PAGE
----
Central Question: What was the economic and social impact of the Panic of 1873?


Panic as a Health Officer Cleaning the Streets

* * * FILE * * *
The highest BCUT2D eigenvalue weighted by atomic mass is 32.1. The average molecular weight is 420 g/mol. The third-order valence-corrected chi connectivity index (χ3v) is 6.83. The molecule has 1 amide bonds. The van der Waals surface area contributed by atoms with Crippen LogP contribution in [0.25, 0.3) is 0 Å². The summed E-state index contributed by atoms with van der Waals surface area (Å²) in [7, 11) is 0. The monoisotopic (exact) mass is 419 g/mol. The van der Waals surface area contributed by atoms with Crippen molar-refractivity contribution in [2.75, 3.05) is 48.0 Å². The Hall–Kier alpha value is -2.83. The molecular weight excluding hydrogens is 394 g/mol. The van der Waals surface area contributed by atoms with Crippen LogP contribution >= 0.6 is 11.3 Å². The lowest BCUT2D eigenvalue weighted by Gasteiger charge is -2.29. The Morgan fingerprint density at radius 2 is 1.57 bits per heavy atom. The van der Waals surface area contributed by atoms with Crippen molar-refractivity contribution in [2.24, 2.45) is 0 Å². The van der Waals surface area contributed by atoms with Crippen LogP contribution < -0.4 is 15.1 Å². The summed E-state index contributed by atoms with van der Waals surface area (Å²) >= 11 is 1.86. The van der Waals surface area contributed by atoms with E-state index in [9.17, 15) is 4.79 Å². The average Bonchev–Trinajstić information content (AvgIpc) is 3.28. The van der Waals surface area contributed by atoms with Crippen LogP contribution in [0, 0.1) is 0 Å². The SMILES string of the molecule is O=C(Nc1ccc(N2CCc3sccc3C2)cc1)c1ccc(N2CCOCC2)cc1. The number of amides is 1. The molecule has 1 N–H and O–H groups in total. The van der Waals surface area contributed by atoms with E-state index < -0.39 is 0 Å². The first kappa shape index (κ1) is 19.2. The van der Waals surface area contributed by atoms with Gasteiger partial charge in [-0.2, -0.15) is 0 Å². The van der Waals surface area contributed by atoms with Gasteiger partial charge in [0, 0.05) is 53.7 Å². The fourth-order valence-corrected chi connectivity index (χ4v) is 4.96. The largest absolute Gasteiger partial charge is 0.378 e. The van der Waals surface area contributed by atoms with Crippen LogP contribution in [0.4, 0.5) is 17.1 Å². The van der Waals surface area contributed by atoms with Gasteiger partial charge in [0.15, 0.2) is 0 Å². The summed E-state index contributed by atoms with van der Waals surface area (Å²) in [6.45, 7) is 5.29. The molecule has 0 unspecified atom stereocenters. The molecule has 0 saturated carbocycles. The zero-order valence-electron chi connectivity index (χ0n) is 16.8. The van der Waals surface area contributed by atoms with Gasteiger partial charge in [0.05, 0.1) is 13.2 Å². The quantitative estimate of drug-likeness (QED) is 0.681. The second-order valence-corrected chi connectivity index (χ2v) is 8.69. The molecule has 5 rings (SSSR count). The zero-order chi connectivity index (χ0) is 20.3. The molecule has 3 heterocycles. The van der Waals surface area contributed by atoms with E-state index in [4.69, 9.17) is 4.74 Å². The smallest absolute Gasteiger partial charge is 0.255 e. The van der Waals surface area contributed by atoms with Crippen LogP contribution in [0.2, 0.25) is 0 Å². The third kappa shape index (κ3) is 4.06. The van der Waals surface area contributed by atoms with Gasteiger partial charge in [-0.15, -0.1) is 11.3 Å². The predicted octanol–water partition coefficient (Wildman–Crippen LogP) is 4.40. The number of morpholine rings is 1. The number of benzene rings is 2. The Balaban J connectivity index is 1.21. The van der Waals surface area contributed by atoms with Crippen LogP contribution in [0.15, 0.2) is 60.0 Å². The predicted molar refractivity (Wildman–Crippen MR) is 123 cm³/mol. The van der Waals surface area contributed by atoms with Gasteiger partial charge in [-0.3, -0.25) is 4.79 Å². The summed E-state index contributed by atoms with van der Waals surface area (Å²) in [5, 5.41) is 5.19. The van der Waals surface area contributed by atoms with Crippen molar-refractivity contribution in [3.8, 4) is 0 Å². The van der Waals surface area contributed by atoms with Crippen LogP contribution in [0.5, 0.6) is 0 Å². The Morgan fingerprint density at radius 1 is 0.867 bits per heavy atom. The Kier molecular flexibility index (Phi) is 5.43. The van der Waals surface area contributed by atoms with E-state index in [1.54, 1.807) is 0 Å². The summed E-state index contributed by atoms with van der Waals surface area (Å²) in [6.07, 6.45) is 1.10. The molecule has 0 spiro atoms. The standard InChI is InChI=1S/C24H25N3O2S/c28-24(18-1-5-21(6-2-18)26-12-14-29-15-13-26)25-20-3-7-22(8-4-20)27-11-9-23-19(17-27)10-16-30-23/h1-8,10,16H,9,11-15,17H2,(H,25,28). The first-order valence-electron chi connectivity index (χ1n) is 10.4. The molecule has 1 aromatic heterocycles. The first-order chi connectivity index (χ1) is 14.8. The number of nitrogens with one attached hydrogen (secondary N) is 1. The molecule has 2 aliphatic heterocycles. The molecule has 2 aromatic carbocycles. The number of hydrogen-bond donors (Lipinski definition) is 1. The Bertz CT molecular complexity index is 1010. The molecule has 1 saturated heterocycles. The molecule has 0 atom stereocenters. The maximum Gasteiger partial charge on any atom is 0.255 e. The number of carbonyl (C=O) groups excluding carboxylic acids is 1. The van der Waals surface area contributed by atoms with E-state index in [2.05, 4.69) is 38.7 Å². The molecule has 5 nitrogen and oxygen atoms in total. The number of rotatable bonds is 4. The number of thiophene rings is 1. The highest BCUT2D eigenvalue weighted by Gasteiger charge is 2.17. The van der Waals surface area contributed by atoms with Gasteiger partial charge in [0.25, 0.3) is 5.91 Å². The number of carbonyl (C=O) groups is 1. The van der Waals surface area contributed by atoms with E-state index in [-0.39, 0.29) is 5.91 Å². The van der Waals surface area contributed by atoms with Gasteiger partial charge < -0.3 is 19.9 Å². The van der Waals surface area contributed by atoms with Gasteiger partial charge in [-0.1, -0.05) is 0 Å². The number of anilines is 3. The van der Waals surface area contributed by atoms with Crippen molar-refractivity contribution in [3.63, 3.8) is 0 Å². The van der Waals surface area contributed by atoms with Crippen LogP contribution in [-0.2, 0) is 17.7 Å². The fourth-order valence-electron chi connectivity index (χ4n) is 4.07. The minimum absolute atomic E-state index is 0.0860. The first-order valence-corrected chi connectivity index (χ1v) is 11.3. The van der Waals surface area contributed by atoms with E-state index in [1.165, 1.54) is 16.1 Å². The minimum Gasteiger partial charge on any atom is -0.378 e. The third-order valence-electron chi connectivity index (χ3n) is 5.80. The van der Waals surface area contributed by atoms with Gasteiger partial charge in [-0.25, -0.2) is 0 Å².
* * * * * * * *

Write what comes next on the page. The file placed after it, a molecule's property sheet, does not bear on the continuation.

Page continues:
Most Americans are familiar with the Great Depression, beginning in 1929, and the economic safety nets established in response to the crisis, such as Social Security and the right to collective bargaining, from 1933 to 1938. Some know of the equally dire economic conditions, starting in 1893, and how this spurred federal progressives like Teddy Roosevelt, William Howard Taft, and Woodrow Wilson to strengthen public oversight of corporate trusts, child labor, banking, monetary policy, and tariffs. Yet almost no one knows of the profound economic collapse that struck the United States following the Civil War or its equally substantial effect upon the social and political trajectory of the nation. The Panic of 1873 began in Europe, but quickly spread to the United States producing 65 months of depressed economic conditions.

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